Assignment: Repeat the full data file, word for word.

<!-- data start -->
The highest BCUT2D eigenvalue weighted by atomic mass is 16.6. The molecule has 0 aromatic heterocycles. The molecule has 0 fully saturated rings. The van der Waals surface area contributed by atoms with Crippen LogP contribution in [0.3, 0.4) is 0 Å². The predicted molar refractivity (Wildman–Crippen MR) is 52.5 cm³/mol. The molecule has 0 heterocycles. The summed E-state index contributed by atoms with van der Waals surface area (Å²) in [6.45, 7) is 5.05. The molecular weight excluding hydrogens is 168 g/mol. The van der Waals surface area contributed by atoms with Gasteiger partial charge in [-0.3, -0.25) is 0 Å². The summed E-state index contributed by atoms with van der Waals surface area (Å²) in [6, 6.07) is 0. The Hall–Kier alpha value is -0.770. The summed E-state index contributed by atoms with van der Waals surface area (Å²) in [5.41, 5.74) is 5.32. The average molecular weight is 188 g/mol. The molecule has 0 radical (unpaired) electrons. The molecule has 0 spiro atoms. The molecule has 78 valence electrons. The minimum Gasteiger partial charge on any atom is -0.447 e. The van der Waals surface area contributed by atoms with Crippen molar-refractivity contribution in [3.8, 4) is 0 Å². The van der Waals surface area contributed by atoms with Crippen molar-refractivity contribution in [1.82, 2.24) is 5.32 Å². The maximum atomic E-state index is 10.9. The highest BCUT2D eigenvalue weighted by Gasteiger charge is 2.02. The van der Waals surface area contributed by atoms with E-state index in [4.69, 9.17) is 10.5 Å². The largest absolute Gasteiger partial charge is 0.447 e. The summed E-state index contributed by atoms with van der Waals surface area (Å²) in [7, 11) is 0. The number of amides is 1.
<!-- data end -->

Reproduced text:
The highest BCUT2D eigenvalue weighted by atomic mass is 16.6. The molecule has 0 aromatic heterocycles. The molecule has 0 fully saturated rings. The van der Waals surface area contributed by atoms with Crippen LogP contribution in [0.3, 0.4) is 0 Å². The predicted molar refractivity (Wildman–Crippen MR) is 52.5 cm³/mol. The molecule has 0 heterocycles. The summed E-state index contributed by atoms with van der Waals surface area (Å²) in [6.45, 7) is 5.05. The molecular weight excluding hydrogens is 168 g/mol. The van der Waals surface area contributed by atoms with Gasteiger partial charge in [-0.3, -0.25) is 0 Å². The summed E-state index contributed by atoms with van der Waals surface area (Å²) in [6, 6.07) is 0. The Hall–Kier alpha value is -0.770. The summed E-state index contributed by atoms with van der Waals surface area (Å²) in [5.41, 5.74) is 5.32. The average molecular weight is 188 g/mol. The molecule has 0 radical (unpaired) electrons. The molecule has 0 spiro atoms. The molecule has 78 valence electrons. The minimum Gasteiger partial charge on any atom is -0.447 e. The van der Waals surface area contributed by atoms with Crippen molar-refractivity contribution in [3.8, 4) is 0 Å². The van der Waals surface area contributed by atoms with Crippen molar-refractivity contribution in [1.82, 2.24) is 5.32 Å². The maximum atomic E-state index is 10.9. The highest BCUT2D eigenvalue weighted by Gasteiger charge is 2.02. The van der Waals surface area contributed by atoms with E-state index in [4.69, 9.17) is 10.5 Å². The largest absolute Gasteiger partial charge is 0.447 e. The summed E-state index contributed by atoms with van der Waals surface area (Å²) in [7, 11) is 0. The number of amides is 1.